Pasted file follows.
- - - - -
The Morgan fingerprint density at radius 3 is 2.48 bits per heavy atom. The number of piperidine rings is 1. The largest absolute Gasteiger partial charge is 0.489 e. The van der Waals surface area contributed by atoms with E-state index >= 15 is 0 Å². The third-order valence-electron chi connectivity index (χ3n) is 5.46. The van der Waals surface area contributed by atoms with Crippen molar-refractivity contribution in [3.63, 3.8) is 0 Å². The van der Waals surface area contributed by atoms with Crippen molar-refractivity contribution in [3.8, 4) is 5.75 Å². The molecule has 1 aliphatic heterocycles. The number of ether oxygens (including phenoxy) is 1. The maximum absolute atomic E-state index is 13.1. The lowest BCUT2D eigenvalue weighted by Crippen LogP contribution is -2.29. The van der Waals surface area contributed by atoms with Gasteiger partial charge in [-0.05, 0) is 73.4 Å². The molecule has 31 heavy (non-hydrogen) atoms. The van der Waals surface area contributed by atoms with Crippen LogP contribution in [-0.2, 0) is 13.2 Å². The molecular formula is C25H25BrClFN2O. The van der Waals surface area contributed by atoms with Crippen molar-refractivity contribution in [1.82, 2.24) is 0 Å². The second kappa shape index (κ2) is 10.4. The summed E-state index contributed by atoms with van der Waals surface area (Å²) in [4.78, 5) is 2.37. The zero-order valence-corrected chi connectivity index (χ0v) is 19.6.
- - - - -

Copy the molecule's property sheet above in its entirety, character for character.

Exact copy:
The Morgan fingerprint density at radius 3 is 2.48 bits per heavy atom. The number of piperidine rings is 1. The largest absolute Gasteiger partial charge is 0.489 e. The van der Waals surface area contributed by atoms with E-state index >= 15 is 0 Å². The third-order valence-electron chi connectivity index (χ3n) is 5.46. The van der Waals surface area contributed by atoms with Crippen molar-refractivity contribution in [3.63, 3.8) is 0 Å². The van der Waals surface area contributed by atoms with Crippen molar-refractivity contribution in [3.8, 4) is 5.75 Å². The molecule has 1 aliphatic heterocycles. The number of ether oxygens (including phenoxy) is 1. The maximum absolute atomic E-state index is 13.1. The lowest BCUT2D eigenvalue weighted by Crippen LogP contribution is -2.29. The van der Waals surface area contributed by atoms with Gasteiger partial charge in [-0.05, 0) is 73.4 Å². The molecule has 31 heavy (non-hydrogen) atoms. The van der Waals surface area contributed by atoms with Crippen LogP contribution in [-0.2, 0) is 13.2 Å². The molecular formula is C25H25BrClFN2O. The van der Waals surface area contributed by atoms with Crippen molar-refractivity contribution in [1.82, 2.24) is 0 Å². The second kappa shape index (κ2) is 10.4. The summed E-state index contributed by atoms with van der Waals surface area (Å²) in [4.78, 5) is 2.37. The zero-order valence-corrected chi connectivity index (χ0v) is 19.6.